Tuesday, May 26, 2009

TBE Bar/Bat Mitzvah Commentary: Adam Lee on Rosh Hodesh

Happy Rosh Chodesh Sivan!

It was exactly one month ago, on April 24, Rosh Chodesh for the month of Iyar, when I was heading home on my bike. Suddenly, my front tire hit a pothole. My foot slipped from the pedal, and I fell forward. Somehow I stayed on the bike, but when I looked down, I saw that my leg was cut open. I was in shock! All I knew, at that moment, was that I had to get home, and despite the pain, I rode the whole way back.

Now here we are, just one month later, and I am riding my bike again. Everyone knows that when you fall off a bike, or a horse, you have to get right back on. I know this firsthand because I happen to have fallen off both a bike AND a horse, and I am pleased to say that each time, I have gotten right back on!

Rosh Chodesh is the first day of each new Jewish month. The moon begins a new cycle on that day. In ancient times Rosh Chodesh was important because the calendar was dependant on the moon so that people knew when the holidays were supposed to occur. It also symbolizes a renewal for the people. The thought is that Israel may suffer but it always survives and renews itself.

That is also the theme of Rosh Hashanah, the start of the new year, when people are given a chance to start again. This holiday declares the new beginning with the sounding of the shofar.
Not long ago, I had an encounter with a shofar… sort of. Unfortunately, it was still attached to the ram. You see, I’m an animal lover, but it seems that not all animals love me. As part of my mitzvah project, I volunteer at the Nature Center. One day, while I was raking some leaves, I was suddenly shoved from behind. I turned to see that a ram had hit me! Obviously, he did not want me in his space! This particular ram was one of the more aggressive ones and known for butting other animals, but not usually people. Lucky me!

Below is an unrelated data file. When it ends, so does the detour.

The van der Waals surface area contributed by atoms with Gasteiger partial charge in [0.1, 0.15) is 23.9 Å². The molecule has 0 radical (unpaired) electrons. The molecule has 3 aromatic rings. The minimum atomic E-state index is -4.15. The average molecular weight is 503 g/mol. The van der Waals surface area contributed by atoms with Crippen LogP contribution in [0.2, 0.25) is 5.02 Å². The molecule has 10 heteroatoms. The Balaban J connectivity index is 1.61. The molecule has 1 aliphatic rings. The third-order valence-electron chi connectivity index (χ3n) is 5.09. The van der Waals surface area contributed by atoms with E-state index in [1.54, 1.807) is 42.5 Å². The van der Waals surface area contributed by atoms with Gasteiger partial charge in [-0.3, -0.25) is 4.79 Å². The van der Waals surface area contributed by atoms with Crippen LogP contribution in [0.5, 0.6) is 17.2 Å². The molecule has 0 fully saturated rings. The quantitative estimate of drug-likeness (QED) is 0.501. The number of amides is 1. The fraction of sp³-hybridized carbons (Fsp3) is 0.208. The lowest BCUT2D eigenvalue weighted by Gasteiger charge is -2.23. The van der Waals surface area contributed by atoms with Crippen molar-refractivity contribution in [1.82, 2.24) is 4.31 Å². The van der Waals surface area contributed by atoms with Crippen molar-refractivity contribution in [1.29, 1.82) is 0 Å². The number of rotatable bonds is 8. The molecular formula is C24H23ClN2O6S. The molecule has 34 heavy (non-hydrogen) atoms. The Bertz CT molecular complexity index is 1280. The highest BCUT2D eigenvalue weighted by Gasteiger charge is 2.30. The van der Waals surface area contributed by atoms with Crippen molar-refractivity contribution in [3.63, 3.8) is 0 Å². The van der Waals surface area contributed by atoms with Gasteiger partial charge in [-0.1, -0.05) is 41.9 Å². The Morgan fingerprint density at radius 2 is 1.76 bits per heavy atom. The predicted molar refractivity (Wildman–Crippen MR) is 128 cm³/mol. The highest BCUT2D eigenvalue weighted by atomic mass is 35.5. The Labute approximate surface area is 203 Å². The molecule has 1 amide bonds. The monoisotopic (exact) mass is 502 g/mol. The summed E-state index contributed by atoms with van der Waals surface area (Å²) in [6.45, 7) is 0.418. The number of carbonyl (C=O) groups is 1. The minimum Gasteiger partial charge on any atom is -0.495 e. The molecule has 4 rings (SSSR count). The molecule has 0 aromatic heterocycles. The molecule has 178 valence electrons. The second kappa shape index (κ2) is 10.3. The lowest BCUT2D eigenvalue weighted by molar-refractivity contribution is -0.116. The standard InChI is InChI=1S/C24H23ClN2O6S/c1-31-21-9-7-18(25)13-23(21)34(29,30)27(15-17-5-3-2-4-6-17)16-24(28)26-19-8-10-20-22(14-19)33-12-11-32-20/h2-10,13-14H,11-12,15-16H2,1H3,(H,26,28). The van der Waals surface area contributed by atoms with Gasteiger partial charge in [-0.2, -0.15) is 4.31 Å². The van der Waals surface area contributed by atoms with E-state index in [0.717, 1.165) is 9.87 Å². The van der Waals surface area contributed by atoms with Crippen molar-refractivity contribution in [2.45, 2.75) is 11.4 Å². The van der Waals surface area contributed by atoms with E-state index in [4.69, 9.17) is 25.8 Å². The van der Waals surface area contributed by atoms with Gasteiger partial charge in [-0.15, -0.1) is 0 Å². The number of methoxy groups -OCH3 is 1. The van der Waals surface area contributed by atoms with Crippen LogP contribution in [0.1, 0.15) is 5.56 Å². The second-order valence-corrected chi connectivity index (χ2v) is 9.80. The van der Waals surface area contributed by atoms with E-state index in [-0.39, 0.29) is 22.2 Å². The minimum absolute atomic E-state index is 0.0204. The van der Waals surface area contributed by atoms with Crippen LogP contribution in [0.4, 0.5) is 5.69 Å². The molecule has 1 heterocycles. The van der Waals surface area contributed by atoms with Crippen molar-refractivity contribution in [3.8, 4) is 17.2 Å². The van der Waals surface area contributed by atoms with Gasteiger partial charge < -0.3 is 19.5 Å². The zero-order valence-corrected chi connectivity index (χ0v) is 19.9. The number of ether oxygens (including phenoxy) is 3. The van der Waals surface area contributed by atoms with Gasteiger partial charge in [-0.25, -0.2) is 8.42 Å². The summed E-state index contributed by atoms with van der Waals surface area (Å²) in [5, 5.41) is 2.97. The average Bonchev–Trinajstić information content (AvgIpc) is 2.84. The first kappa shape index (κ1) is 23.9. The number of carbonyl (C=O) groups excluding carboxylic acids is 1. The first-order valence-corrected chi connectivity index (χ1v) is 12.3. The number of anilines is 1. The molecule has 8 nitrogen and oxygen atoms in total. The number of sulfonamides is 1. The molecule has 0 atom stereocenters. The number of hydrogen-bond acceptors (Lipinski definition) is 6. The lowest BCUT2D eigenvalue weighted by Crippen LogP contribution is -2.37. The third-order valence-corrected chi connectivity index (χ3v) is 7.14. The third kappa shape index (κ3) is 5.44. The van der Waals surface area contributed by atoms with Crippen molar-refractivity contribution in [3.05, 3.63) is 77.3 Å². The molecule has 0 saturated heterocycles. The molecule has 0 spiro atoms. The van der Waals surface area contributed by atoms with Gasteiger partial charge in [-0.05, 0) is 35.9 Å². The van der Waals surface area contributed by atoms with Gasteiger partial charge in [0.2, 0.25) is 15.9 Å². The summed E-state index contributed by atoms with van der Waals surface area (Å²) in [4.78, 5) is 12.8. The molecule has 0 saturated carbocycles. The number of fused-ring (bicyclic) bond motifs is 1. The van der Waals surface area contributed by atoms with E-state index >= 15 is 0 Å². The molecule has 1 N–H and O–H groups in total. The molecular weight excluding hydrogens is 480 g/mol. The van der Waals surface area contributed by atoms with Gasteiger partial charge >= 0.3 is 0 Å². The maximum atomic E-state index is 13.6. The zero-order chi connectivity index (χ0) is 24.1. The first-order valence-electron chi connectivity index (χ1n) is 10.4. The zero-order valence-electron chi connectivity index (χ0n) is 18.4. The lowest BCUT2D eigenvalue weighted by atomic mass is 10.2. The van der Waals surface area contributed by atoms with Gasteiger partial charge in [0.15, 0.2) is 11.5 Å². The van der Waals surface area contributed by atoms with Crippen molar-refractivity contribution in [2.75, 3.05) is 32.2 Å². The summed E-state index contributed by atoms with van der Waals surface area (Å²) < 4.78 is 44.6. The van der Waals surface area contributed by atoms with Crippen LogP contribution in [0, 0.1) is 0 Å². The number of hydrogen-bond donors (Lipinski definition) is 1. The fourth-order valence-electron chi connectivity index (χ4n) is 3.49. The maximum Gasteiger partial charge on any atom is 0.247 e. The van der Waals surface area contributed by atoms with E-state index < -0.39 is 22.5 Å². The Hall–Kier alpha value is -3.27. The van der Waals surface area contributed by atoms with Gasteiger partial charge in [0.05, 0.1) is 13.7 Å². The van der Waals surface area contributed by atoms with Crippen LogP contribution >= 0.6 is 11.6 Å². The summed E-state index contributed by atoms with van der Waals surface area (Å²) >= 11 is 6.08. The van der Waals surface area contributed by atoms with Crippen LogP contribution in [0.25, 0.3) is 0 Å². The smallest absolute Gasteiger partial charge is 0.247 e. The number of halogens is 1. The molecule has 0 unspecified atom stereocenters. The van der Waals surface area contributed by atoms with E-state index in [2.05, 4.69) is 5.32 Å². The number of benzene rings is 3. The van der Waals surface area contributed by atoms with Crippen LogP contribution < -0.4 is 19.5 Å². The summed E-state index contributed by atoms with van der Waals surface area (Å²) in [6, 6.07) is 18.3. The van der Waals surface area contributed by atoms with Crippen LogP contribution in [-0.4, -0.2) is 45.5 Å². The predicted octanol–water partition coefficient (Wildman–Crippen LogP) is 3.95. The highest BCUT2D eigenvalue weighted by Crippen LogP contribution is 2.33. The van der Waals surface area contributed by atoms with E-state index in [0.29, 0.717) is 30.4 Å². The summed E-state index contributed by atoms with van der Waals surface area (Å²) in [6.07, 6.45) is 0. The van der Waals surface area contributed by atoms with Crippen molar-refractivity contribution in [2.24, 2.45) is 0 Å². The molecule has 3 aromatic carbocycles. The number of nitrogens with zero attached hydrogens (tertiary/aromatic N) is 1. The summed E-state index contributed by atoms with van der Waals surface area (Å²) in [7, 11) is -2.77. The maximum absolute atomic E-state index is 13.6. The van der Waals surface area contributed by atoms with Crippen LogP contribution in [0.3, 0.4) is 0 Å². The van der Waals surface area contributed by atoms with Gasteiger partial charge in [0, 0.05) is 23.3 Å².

This was not the first incident that happened at the nature center. While cleaning out the chicken coop, I was attacked by two turkeys. One pecked my ear while the other jumped on me! I did not let these incidents stop me from helping at the Nature Center, I was just more
careful around the animals after that.

At hockey camp last summer, I was given the Mr. Hustle Award for my dedication and perseverance. I may not have been the most talented player but I never gave up. The coach thought that I had a great attitude. It was a grueling week but I always tried my best.

I am known for my efforts in other sports as well. In lacrosse last year, the coach gave me the award for the most improved player. He spoke about how I always get right up when I am knocked down, which happened more often than I would like to remember. He also mentioned that I am always smiling, no matter what.

However, I must admit, that when I biked home after I cut my leg, I wasn’t smiling. I also wasn’t smiling in the emergency room when I had to get 21 stitches or when I hobbled out of there on crutches, realizing that my bar mitzvah was just a month away. My mom tried smiling for my benefit but it wasn’t the best day I have had.

In studying for my bar mitzvah, there were moments when it felt like I could not it. But with encouragement from many people, I kept working at it and here I am today. No stitches, no crutches.

No problem.

I know that there are many people who face many difficult challenges every day. As another part of my mitzvah project, I will be donating money to the Israel Guide Dog Center for the Blind, to help cover the cost of training these guide dogs. A guide dog will allow people to achieve independence, so that they, too, can have a new beginning!

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